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Planning for Costs and Risks Rising with Grain Prices by mikebreen


									               Planning for 2008: Costs and Risks Rising with Grain Prices
                                                 by Bruce Erickson

Nearly all of the financial benchmarks have shifted upwards for Midwest crop producers. Prices for corn,
soybeans, and wheat are high, as is the cost of seed, fertilizer, and land. While high grain prices have certainly
drawn a lot of attention, it is the margin between grain prices and costs that is the more important factor, and a
less straight-forward measure.
 “Those increases in grain prices are somewhat misleading,” said Mike Holden, a west central Iowa farmer and
cattleman. “Direct payments, countercyclical payments, and LDPs in past years resulted in per acre gross
incomes that were perhaps 20% lower than what you might have with today’s grain prices. With the upward
spikes we’ve seen in fuel, fertilizer, and seed, times aren’t as flush as many would want you to believe.”
Input prices and land charges are expected to move even higher for next year and with virtually no government
safety net, the 2008 crop will expose producers to ever higher levels of risk. Based on Purdue’s 2008
Agricultural Outlook, here is a look at some of the fundamental factors affecting production next year:
Record Corn Crop, Record Usage The market needed more corn in 2007, and producers responded by
producing 13.3 billion bushels (September estimate). Record usage due to the huge growth in ethanol
production is expected, growing to 12.8 billion bushels, with ethanol consuming 27% of that. World stocks will
remain very tight, near the record lows of the mid-70s. Strong economic growth outside the U.S. and the low
value of the dollar mean foreign export demand will remain strong and compete with livestock and processors
for those tight supplies.
The ethanol industry is expected to experience some growing pains this fall and into 2008. Ethanol producer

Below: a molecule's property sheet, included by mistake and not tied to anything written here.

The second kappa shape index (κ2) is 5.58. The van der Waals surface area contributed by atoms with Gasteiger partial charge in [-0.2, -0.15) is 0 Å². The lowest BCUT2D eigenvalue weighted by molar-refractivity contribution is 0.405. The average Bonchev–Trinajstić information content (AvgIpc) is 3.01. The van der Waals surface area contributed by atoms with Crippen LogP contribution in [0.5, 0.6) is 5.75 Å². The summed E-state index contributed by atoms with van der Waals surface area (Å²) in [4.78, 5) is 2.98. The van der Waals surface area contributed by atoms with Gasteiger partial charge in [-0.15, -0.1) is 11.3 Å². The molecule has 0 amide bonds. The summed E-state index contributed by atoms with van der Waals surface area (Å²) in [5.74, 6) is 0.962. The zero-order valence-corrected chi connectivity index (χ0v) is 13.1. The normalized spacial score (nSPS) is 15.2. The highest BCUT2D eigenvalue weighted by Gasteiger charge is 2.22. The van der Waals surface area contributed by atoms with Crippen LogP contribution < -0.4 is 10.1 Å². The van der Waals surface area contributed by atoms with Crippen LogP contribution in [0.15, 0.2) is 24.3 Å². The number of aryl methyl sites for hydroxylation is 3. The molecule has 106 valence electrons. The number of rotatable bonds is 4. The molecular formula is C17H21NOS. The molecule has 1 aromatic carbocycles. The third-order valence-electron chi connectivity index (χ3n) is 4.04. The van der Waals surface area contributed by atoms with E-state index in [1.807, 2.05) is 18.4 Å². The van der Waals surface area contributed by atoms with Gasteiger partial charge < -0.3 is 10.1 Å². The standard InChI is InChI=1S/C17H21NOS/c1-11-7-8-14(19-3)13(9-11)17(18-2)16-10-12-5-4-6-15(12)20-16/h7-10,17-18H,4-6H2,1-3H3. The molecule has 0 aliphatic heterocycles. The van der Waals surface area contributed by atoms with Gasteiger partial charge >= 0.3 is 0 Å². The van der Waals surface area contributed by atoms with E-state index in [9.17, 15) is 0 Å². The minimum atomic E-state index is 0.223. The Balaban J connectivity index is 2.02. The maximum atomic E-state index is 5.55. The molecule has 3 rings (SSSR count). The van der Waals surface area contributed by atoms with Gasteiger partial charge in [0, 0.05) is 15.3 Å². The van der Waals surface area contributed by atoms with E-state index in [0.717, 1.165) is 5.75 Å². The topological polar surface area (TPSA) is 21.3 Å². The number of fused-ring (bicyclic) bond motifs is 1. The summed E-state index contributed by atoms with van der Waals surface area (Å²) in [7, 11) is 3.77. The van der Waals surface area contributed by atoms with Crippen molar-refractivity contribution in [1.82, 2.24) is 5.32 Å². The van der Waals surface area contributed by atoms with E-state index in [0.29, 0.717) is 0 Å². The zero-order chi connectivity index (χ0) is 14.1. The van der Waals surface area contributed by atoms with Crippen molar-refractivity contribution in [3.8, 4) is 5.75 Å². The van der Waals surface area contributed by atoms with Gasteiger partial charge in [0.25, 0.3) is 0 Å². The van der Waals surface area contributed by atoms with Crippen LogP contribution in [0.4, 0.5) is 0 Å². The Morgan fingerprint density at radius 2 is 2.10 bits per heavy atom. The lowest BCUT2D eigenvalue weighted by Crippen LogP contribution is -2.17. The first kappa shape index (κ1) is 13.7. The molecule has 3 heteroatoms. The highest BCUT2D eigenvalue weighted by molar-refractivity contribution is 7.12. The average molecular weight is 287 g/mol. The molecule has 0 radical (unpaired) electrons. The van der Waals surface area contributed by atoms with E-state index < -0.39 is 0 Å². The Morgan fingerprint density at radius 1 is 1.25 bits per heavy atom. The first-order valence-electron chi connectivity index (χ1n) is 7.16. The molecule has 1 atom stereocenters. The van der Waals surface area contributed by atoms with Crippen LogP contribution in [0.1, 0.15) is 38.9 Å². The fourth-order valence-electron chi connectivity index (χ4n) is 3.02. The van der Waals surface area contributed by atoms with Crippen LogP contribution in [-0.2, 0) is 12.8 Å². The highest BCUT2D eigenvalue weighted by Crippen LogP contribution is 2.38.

margins are expected to narrow and reach breakeven or even losses. This will likely slow some plant
construction plans, and may result in fewer bushels going into ethanol. At current ethanol prices breakeven corn
prices are currently about $3.00 to $3.50 per bushel—prices above that may result in some plants running at less
than capacity.
Soybeans Shift from Surplus to Short Fewer soybean acres and average yields will result in this fall’s harvest
being about 18% below last year’s. Yet, domestic crush is expected to remain high as the use of soy meal
remains strong, the capacity for biodiesel continues to grow, and there is continued strong export demand. The
result will be that the world market will rely on U.S. supplies this fall, and then the size of the South American
crop will help determine prices into the winter and spring. Basis levels are depressed this fall, so soybeans may
provide higher returns to storage and probably have higher upside price potential for those who store and
speculate. Expect more soybean acres in 2008.
Record Wheat Prices: Wheat/Double Crop Soybeans Attractive Option This year’s below-normal wheat
yields in the U.S. and poor yields in parts of Australia, Europe, and Canada have tightened wheat supplies so
much that wheat is no longer a partial feed grain, but priced only as human food consumption. Other countries
are aggressively buying up U.S. inventories this fall. Worldwide acreage next year is expected to increase,
bringing prices back down. Still, next year’s prices are forecast to be strong at around $5.50. At this price the
budgets for winter wheat/double crop soybeans beat single crop corn or soybeans in traditional double-crop